A Grammar Magazine?

rogersgeorge on February 26th, 2017

The genius of Dan Piraro’s Bizarro strikes again. I hardly know what to say, except that I’ve written about every topic mentioned on the cover. Except the lips.

Bizarro - 02/19/2017

Lessee… Participles (sort of), Adjectives (several; here’s one), adverbs (also several), S-V agreement (at least twice), pronouns (also more than once).

Well, The Writing Rag site has been around since January of 2009 (!), and more than 400 posts (!!) whaddya expect?

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Post for a Lazy Day

rogersgeorge on December 15th, 2016

I’ve recommended not using adverbs a couple times, and “very” has earned my particular ire. So here’s a list of how not to use “very.” Confession: I got this list off Facebook and don’t know the source, except for the name Do you like English.

I challenge you to come up with more—whenever you write!

Adverbs Inside Infinitives

rogersgeorge on December 11th, 2016

I’ve written about this before, but hey, I have a comic!

Everybody knows about the TV show (or was it a movie?) that started with something about “to boldly go where…” and you probably had an English teacher (if you’re old enough) who said not to do that, you should say “boldly to go…” or maybe “to go boldly.” You might remember that I said that this rule was promulgated by Latinists who wanted English to be more like Latin. Baloney! Put those adverbs right there in the middle of the verb! (If you’re going to use an adverb, anyway. Try your sentence with a better verb and no adverb.)

So here’s the comic. See the second cell:

Thank you, Scott. I’ve been hanging onto this comic since 2014 and only now got around to finally using it. Shame on me.

By the way, at the top of that second cell, he writes, “have only noticed…” a similar construction.

Separable Verbs

rogersgeorge on November 3rd, 2016

You know the old rule about not ending a sentence with a preposition. The trouble is that those aren’t prepositions, they’re parts of separable verbs. Some call them adverbs. So you have complete permission to say, “Where did you come from?” “Come from” is the verb.

But sometimes that word is a preposition! Usually it introduces a word or phrase that functions as an adverb. So you can look under the table, or climb up (or down) a tree. But when you don’t have that word or phrase, something like my mother yelling “You come down this instant!” then it reverts to being part of the verb.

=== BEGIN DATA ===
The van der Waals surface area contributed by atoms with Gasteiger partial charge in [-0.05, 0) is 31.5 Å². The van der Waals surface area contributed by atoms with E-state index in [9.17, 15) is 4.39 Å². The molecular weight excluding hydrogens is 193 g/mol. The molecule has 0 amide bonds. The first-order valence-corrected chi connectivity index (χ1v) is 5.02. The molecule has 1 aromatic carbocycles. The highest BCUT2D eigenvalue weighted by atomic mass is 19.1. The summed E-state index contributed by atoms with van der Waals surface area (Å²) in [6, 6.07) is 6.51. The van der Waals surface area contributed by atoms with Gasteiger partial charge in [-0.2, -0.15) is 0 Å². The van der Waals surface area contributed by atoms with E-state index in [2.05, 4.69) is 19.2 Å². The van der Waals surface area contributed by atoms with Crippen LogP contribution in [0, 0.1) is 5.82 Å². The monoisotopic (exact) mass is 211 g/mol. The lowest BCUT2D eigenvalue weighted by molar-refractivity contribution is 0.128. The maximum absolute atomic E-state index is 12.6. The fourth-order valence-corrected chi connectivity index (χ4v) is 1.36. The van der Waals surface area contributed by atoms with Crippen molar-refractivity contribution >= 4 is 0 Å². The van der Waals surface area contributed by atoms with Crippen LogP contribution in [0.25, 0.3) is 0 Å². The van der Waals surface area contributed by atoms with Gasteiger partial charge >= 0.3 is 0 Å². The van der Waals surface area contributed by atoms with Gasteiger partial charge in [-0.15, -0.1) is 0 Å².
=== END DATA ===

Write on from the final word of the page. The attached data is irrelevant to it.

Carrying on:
Sometimes it matters what preposition you put after a verb. In English you wouldn’t say “similar with” or “have like.” We say “Hope for,” not “hope after,” It’s “derived from,” not “derived at,” of course “arrived at” is okay but not “arrived from” unless you mean “arrived here from somewhere.” And we “call to” someone, not “call by” them. Folks from India tend to say “revert back” when they mean “reply back.” (And “reply” all by itself is sufficient.)

I had a conversation with a student from a few decades ago, and we both remembered the day I taught that you’re not supposed to say “Try and.” It’s “try to.” I remembered that conversation when I saw this comic, Pearls Before Swine. The guy in the last cell with his baseball cap on backwards is how Stephan Pastis draws himself.

Pearls Before Swine

I think this one is a battle we’re going to lose. It’s too easy to say “try and.” But maybe you can think of a few more bad verb-preposition combinations. I invite you to put them in the comments.

Another Mistake not Made

rogersgeorge on August 19th, 2016

A solecism that high school English teachers love to warn against is starting a sentence with “hopefully,” as in

Hopefully, we’ll all be in time for the meeting.

This is really just an instance of a fairly common problem, using an adverb when you need an adjective. You see it a lot in the news with “reportedly.” I googled that word recently and was chagrined to see how much it was misused. You can misuse many adverbs this way. Start some sentences with “understandably,” “supposedly,” “thankfully,” and “unexpectedly” for other examples.

Anyway, here’s someone who did it right! I put the correct usage in bold.

That possibility, one would hope, should weigh heavily upon the minds of the Supreme Court justices, who once praised those who “build and create by bringing to the tangible and palpable reality around us new works based on instinct, simple logic, ordinary inferences, extraordinary ideas, and sometimes even genius.”

Dignified sentences like this one are just as easy to read as ones that start with an understandably incorrect adverb.